An updated report on the brutal history of lynching and white terrorism experienced by Blacks in America.
A block from the tourist-swarmed headquarters of the former Texas School Book Depository sits the old county courthouse, now a museum. In 1910, a group of men rushed into the courthouse, threw a rope around the neck of a black man accused of sexually assaulting a 3-year-old white girl, and threw the other end of the rope out a window. A mob outside yanked the man, Allen Brooks, to the ground and strung him up at a ceremonial arch a few blocks down Main Street.
South of the city, past the Trinity River bottoms, a black man named W. R. Taylor was hanged by a mob in 1889. Farther south still is the community of Streetman, where 25-year-old George Gay was hanged from a tree and shot hundreds of times in 1922.
And just beyond that is Kirvin, where three black men, two of them almost certainly innocent, were accused of killing a white woman and, under the gaze of hundreds of soda-drinking spectators, were castrated, stabbed, beaten, tied to a plow and set afire in the spring of 1922.
The killing of Mr. Brooks is noted in the museum. The sites of the other killings, like those of nearly every lynching in the United States, are not marked. Bryan Stevenson believes this should change.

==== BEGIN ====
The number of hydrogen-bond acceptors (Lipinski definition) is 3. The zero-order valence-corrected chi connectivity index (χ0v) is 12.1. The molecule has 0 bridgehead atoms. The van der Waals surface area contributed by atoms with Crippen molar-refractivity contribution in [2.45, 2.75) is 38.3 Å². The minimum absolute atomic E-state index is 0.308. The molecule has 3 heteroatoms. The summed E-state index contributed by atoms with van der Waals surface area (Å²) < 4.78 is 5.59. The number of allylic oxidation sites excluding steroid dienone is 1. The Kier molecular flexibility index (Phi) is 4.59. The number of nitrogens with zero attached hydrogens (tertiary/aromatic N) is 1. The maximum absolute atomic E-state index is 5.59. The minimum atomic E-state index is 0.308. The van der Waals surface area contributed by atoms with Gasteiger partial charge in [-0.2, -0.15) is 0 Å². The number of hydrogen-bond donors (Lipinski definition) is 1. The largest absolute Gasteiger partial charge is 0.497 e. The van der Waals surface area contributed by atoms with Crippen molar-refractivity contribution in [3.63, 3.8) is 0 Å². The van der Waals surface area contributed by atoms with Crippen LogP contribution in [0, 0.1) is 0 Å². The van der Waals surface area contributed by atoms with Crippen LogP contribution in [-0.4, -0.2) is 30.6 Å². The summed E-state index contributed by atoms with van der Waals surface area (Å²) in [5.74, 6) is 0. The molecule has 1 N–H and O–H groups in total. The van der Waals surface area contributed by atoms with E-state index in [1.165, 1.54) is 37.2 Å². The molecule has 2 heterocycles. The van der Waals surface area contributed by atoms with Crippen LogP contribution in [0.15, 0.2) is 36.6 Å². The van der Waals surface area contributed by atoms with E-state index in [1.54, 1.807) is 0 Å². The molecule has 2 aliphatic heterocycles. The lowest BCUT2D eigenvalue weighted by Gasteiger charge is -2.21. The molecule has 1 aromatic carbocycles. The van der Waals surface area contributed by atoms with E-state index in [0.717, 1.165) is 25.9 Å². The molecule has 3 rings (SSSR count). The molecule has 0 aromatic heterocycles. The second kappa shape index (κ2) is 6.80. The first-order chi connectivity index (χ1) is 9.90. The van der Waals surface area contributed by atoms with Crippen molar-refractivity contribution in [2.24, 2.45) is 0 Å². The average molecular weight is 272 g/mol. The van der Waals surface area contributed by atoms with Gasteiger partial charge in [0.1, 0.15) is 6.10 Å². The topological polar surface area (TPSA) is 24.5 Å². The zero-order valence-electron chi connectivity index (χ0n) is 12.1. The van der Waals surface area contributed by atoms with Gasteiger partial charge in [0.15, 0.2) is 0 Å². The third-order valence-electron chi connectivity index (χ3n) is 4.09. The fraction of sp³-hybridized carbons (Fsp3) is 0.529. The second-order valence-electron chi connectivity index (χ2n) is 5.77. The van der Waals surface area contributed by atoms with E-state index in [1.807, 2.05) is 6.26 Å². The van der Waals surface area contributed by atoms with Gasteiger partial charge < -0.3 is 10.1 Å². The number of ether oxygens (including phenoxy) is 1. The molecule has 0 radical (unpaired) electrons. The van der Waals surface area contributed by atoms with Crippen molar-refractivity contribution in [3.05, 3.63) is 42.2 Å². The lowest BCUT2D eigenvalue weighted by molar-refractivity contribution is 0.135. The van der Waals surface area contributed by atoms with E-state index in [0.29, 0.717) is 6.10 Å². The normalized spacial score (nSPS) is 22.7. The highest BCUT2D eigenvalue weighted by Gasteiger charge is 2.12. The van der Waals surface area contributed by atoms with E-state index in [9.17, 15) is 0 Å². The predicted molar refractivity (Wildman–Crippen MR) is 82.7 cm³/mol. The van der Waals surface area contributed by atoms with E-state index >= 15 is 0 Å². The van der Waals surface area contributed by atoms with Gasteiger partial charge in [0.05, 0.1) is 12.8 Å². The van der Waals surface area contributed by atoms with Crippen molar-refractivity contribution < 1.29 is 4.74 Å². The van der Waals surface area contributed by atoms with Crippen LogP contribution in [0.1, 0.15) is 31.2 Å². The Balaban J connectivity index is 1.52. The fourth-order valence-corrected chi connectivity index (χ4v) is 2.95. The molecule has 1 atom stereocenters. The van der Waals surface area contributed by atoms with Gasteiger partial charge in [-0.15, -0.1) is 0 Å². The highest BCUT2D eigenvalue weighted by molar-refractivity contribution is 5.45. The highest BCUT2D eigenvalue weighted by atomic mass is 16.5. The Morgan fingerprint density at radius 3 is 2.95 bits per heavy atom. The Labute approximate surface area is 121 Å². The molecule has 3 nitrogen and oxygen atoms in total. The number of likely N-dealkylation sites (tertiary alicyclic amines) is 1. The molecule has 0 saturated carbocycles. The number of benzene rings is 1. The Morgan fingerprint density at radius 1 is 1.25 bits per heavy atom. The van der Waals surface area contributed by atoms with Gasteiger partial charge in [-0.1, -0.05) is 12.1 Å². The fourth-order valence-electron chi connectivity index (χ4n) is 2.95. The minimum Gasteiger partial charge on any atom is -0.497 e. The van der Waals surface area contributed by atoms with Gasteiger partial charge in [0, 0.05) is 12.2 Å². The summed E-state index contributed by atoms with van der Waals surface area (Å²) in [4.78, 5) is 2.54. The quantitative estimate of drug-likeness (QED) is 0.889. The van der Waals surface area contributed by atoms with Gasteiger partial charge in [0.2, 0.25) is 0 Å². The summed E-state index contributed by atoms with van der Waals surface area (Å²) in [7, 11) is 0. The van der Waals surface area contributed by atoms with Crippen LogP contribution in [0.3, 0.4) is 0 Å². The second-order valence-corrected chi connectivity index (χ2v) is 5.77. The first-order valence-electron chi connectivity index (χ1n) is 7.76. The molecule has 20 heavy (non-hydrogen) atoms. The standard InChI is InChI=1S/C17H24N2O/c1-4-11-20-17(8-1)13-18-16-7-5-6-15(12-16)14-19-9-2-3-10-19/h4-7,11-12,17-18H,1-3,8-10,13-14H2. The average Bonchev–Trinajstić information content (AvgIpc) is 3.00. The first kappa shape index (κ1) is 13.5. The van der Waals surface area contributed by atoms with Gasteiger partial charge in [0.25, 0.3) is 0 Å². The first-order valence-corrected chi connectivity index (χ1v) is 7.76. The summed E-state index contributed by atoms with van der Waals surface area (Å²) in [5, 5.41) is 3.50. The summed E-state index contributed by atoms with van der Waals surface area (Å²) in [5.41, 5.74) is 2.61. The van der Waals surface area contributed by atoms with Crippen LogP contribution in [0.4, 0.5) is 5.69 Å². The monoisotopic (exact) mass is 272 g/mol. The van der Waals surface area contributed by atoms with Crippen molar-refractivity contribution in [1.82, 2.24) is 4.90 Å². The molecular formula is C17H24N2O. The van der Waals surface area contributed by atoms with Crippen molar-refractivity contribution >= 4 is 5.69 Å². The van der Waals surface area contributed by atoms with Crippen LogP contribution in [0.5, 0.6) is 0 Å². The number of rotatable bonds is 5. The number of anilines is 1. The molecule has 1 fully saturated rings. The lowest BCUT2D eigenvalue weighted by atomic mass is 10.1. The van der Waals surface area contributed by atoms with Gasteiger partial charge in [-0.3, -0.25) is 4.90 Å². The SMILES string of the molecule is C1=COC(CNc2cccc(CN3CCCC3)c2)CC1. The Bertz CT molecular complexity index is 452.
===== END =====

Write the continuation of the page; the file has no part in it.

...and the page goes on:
On Tuesday, the organization he founded and runs, the Equal Justice Initiative in Montgomery, Ala., released a report on the history of lynchings in the United States, the result of five years of research and 160 visits to sites around the South. The authors of the report compiled an inventory of 3,959 victims of “racial terror lynchings” in 12 Southern states from 1877 to 1950.
Next comes the process of selecting lynching sites where the organization plans to erect markers and memorials, which will involve significant fund-raising, negotiations with distrustful landowners and, almost undoubtedly, intense controversy.
The process is intended, Mr. Stevenson said, to force people to reckon with the narrative through-line of the country’s vicious racial history, rather than thinking of that history in a short-range, piecemeal way.
“Lynching and the terror era shaped the geography, politics, economics and social characteristics of being black in America during the 20th century,” Mr. Stevenson said, arguing that many participants in the great migration from the South should be thought of as refugees fleeing terrorism rather than people simply seeking work.
The lynching report is part of a longer project Mr. Stevenson began several years ago. One phase involved the erection of historical markers about the extensive slave markets in Montgomery. The city and state governments were not welcoming of the markers, despite the abundance of Civil War and civil rights movement memorials in Montgomery, but Mr. Stevenson is planning to do the same thing elsewhere.